Rio Rancho assesses updates to dangerous dog ordinance

New Mexico

The city of Rio Rancho could be changing its dangerous dog ordinance out of concern that current rules don’t do enough to hold dog owners accountable or to protect people from dangerous dogs. 

“We came home to find them terribly mutilated by the pit bulls next door,” Christina Blea of Rio Rancho said.

She added it was more than a year ago that her family realized the neighbor’s dogs broke through their backyard fence and killed their two chihuahuas.

She said the city needs to adopt stricter dangerous dog laws.

“I don’t think we are yet where we need to be to protect the public, especially the young children and others who cannot protect themselves from vicious attacks,” Blea explained.

Wednesday night, the city council is considering repealing its dangerous dog ordinance.

“This is something that’s needed to be updated and cleaned up for some time,” Mayor Greg Hull said at a council study session in late February.

In a briefing memorandum, City Attorney Greg Lauer said it’s hard to enforce, but that a new law would clarify violations that animal control and police can incorporate in charging documents.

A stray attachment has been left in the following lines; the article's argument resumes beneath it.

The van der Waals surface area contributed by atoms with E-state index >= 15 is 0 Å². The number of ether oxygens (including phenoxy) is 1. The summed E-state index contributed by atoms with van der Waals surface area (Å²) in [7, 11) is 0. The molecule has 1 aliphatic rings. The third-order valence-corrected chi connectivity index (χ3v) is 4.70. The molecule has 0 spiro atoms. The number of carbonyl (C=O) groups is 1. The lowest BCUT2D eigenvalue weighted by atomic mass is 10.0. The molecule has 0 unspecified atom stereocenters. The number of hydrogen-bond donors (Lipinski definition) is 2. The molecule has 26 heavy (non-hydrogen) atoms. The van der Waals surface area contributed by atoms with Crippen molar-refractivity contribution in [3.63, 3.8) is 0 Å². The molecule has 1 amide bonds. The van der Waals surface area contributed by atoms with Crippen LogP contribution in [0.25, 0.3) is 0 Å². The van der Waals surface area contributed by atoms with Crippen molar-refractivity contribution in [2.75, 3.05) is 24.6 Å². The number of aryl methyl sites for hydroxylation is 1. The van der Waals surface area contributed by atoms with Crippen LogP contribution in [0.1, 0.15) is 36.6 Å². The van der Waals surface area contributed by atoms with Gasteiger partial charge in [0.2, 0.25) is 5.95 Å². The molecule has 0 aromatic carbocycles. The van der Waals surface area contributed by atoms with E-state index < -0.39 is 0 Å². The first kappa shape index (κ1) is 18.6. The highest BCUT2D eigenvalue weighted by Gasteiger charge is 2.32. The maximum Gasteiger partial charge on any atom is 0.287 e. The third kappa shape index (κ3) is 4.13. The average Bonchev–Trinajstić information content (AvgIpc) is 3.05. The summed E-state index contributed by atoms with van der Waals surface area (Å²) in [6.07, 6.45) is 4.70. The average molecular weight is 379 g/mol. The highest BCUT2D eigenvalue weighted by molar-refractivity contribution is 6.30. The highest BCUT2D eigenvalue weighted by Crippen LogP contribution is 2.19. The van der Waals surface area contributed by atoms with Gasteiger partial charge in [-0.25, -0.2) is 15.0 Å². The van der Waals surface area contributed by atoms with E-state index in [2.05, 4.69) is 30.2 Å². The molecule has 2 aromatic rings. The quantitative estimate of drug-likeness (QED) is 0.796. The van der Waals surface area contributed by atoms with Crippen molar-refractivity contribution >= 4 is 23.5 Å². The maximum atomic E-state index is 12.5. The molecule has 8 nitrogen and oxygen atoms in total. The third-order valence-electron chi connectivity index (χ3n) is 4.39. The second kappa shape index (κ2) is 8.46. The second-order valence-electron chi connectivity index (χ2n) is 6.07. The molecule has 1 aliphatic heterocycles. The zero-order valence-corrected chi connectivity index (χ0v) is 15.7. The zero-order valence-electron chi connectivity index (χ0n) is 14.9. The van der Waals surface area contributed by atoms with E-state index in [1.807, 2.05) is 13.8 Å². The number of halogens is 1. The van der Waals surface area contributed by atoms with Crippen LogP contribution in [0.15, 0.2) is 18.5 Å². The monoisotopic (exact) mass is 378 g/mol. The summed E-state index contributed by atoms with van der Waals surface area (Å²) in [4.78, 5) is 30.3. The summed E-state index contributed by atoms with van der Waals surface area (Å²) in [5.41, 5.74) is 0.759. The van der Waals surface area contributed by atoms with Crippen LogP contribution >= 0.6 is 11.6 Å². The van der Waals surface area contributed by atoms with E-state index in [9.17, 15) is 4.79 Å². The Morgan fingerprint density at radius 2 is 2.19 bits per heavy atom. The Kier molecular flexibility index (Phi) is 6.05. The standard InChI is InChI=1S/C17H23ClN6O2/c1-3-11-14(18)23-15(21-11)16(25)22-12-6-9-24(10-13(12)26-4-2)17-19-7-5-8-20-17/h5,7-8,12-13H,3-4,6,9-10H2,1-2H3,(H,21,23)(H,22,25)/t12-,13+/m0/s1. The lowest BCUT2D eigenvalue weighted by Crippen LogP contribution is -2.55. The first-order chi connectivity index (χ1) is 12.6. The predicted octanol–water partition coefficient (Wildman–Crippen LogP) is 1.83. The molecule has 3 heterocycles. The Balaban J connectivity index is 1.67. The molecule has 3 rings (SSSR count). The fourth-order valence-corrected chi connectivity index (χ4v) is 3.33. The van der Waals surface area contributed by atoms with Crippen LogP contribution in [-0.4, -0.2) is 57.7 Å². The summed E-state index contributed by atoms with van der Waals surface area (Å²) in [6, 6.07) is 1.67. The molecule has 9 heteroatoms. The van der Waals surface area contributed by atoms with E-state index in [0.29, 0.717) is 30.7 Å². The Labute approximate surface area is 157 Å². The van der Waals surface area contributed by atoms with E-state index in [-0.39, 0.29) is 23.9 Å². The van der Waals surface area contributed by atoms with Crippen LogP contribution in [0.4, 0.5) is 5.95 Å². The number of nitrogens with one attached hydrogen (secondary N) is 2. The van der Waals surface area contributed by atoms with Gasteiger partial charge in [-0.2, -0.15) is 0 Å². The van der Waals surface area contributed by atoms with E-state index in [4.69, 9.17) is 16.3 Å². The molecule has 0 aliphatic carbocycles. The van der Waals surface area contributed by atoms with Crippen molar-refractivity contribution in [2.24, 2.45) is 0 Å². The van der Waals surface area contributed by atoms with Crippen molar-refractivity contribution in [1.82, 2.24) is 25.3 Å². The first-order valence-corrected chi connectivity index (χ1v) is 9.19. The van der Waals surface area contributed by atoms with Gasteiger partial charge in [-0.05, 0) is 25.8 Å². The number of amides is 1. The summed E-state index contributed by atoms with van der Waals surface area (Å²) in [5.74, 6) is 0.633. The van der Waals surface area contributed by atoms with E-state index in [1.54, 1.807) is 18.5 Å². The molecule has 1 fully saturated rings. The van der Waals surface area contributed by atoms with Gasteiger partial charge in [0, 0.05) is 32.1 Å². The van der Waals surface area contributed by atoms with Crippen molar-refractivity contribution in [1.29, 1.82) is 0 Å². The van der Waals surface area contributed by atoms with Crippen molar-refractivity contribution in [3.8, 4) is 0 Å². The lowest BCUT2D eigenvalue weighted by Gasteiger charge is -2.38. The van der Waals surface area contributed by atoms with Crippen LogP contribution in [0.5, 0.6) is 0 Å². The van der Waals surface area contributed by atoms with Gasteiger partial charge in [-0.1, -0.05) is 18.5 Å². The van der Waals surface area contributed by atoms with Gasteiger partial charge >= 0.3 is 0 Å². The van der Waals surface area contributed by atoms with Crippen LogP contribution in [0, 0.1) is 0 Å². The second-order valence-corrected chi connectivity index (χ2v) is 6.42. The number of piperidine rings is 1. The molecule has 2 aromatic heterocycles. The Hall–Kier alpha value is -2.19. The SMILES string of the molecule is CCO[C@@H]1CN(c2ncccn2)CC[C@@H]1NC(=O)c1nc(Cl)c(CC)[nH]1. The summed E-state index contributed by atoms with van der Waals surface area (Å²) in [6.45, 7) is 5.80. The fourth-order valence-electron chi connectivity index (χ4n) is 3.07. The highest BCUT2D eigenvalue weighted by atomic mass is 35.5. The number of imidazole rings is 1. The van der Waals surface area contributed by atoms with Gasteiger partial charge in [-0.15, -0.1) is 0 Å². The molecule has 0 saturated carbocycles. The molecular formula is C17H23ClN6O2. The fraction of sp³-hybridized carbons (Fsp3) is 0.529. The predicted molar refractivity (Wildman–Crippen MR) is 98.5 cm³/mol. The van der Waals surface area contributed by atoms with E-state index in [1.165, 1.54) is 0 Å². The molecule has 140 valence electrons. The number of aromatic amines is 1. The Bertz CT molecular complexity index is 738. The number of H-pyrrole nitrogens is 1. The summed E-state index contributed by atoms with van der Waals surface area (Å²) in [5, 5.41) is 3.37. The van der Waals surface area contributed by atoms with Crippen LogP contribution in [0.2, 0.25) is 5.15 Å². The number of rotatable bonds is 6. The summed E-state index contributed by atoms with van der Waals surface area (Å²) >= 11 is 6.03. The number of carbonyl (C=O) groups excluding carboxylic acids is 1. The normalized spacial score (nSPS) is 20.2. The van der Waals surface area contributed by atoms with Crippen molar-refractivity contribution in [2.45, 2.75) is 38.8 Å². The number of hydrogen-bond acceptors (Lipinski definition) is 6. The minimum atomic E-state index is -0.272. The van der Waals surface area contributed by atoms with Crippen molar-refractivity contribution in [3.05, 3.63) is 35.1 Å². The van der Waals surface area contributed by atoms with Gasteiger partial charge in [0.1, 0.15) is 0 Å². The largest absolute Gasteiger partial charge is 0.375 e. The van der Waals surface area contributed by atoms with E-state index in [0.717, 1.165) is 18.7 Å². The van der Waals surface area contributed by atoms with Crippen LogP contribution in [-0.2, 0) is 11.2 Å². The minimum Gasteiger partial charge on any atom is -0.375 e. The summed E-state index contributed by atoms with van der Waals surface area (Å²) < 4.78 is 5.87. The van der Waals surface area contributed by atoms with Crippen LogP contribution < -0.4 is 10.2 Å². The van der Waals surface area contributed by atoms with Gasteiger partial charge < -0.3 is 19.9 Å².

“To keep the animal safe and to keep the public safe from the animal,” Lauer said at the study session. “We make it, I think, a little bit more clear for animal control officers and for anyone who’s going to be subject to this new ordinance and to understand what the expectations are, what the process will be.”

Additionally, the police chief would be able to help move the investigation along quicker by declaring a dog as dangerous, potentially dangerous or vicious.

Under the current rules, an animal control officer has to petition municipal court to do that.

“This keeps the animal control officers from having to go to court each time they’re going to have to try to deal with an animal’s owner,” Lauer said at the study session.

The ordinance also prescribes penalties for owners who don’t follow handling rules, including up to $500 in fines and as much as 90 days in jail.

“Owners who fail to comply, violate repeatedly, or otherwise fail to keep innocents safe from their dogs will incur progressively more severe consequences,” a city representative wrote in an emailed statement. “This could mean fines or potentially jail time.”

The ordinance defines a dangerous dog as one that causes a bite injury to a person, pet or livestock.

If the city council approves the changes Wednesday night, the new ordinance would go into effect on July 1.

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